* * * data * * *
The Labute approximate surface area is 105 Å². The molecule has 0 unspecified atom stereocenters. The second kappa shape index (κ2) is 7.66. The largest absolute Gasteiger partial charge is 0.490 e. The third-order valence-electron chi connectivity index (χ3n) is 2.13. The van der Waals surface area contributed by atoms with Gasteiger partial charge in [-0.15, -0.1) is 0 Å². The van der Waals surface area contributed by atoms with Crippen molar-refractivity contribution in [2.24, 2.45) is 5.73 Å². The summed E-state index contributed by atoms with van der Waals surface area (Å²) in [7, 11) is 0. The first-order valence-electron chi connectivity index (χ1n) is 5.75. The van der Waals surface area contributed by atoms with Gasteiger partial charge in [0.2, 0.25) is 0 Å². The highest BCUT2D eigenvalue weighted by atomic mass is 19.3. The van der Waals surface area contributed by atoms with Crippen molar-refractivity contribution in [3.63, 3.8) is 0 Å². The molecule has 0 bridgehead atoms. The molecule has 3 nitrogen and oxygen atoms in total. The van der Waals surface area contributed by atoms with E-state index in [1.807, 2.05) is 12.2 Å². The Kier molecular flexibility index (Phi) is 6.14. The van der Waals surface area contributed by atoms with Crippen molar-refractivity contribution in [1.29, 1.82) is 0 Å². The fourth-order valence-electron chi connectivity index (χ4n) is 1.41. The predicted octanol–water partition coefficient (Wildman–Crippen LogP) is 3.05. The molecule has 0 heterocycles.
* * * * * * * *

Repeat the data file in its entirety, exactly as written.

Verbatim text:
The Labute approximate surface area is 105 Å². The molecule has 0 unspecified atom stereocenters. The second kappa shape index (κ2) is 7.66. The largest absolute Gasteiger partial charge is 0.490 e. The third-order valence-electron chi connectivity index (χ3n) is 2.13. The van der Waals surface area contributed by atoms with Gasteiger partial charge in [-0.15, -0.1) is 0 Å². The van der Waals surface area contributed by atoms with Crippen molar-refractivity contribution in [2.24, 2.45) is 5.73 Å². The summed E-state index contributed by atoms with van der Waals surface area (Å²) in [7, 11) is 0. The first-order valence-electron chi connectivity index (χ1n) is 5.75. The van der Waals surface area contributed by atoms with Gasteiger partial charge in [0.2, 0.25) is 0 Å². The highest BCUT2D eigenvalue weighted by atomic mass is 19.3. The van der Waals surface area contributed by atoms with Crippen molar-refractivity contribution in [3.63, 3.8) is 0 Å². The molecule has 0 bridgehead atoms. The molecule has 3 nitrogen and oxygen atoms in total. The van der Waals surface area contributed by atoms with E-state index in [1.807, 2.05) is 12.2 Å². The Kier molecular flexibility index (Phi) is 6.14. The van der Waals surface area contributed by atoms with Crippen molar-refractivity contribution in [1.29, 1.82) is 0 Å². The fourth-order valence-electron chi connectivity index (χ4n) is 1.41. The predicted octanol–water partition coefficient (Wildman–Crippen LogP) is 3.05. The molecule has 0 heterocycles.